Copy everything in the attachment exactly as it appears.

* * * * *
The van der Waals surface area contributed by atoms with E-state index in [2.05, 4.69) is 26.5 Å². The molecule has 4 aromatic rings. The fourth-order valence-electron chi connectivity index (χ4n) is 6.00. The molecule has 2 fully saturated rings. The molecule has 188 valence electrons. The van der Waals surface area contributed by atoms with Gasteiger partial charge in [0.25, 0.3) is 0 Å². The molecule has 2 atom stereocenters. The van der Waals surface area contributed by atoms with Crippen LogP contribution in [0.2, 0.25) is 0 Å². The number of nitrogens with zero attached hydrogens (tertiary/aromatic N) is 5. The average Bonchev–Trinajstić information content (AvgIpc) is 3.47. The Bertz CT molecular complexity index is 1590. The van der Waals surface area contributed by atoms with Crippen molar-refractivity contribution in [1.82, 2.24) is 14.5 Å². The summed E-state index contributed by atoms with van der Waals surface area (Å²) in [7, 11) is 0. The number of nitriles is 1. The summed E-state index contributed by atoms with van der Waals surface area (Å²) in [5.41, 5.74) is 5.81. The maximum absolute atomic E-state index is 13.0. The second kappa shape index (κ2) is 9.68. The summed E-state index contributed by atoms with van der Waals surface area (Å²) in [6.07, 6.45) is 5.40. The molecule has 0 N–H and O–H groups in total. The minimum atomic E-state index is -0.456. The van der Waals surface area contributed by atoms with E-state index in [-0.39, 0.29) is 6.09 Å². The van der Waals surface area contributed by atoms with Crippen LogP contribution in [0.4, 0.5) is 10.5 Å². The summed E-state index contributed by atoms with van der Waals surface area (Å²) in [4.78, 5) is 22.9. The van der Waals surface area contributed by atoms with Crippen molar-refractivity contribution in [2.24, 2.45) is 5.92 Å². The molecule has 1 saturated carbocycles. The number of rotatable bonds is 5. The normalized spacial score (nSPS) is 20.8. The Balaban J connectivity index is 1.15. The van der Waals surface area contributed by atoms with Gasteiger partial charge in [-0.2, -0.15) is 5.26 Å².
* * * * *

The van der Waals surface area contributed by atoms with E-state index in [2.05, 4.69) is 26.5 Å². The molecule has 4 aromatic rings. The fourth-order valence-electron chi connectivity index (χ4n) is 6.00. The molecule has 2 fully saturated rings. The molecule has 188 valence electrons. The van der Waals surface area contributed by atoms with Gasteiger partial charge in [0.25, 0.3) is 0 Å². The molecule has 2 atom stereocenters. The van der Waals surface area contributed by atoms with Crippen LogP contribution in [0.2, 0.25) is 0 Å². The number of nitrogens with zero attached hydrogens (tertiary/aromatic N) is 5. The average Bonchev–Trinajstić information content (AvgIpc) is 3.47. The Bertz CT molecular complexity index is 1590. The van der Waals surface area contributed by atoms with Crippen molar-refractivity contribution in [1.82, 2.24) is 14.5 Å². The summed E-state index contributed by atoms with van der Waals surface area (Å²) in [7, 11) is 0. The number of nitriles is 1. The summed E-state index contributed by atoms with van der Waals surface area (Å²) in [5.41, 5.74) is 5.81. The maximum absolute atomic E-state index is 13.0. The second kappa shape index (κ2) is 9.68. The summed E-state index contributed by atoms with van der Waals surface area (Å²) in [6.07, 6.45) is 5.40. The molecule has 0 N–H and O–H groups in total. The minimum atomic E-state index is -0.456. The van der Waals surface area contributed by atoms with E-state index in [-0.39, 0.29) is 6.09 Å². The van der Waals surface area contributed by atoms with Crippen LogP contribution in [0.4, 0.5) is 10.5 Å². The summed E-state index contributed by atoms with van der Waals surface area (Å²) in [4.78, 5) is 22.9. The van der Waals surface area contributed by atoms with Crippen molar-refractivity contribution in [2.24, 2.45) is 5.92 Å². The molecule has 1 saturated carbocycles. The number of rotatable bonds is 5. The normalized spacial score (nSPS) is 20.8. The Balaban J connectivity index is 1.15. The van der Waals surface area contributed by atoms with Gasteiger partial charge in [-0.2, -0.15) is 5.26 Å².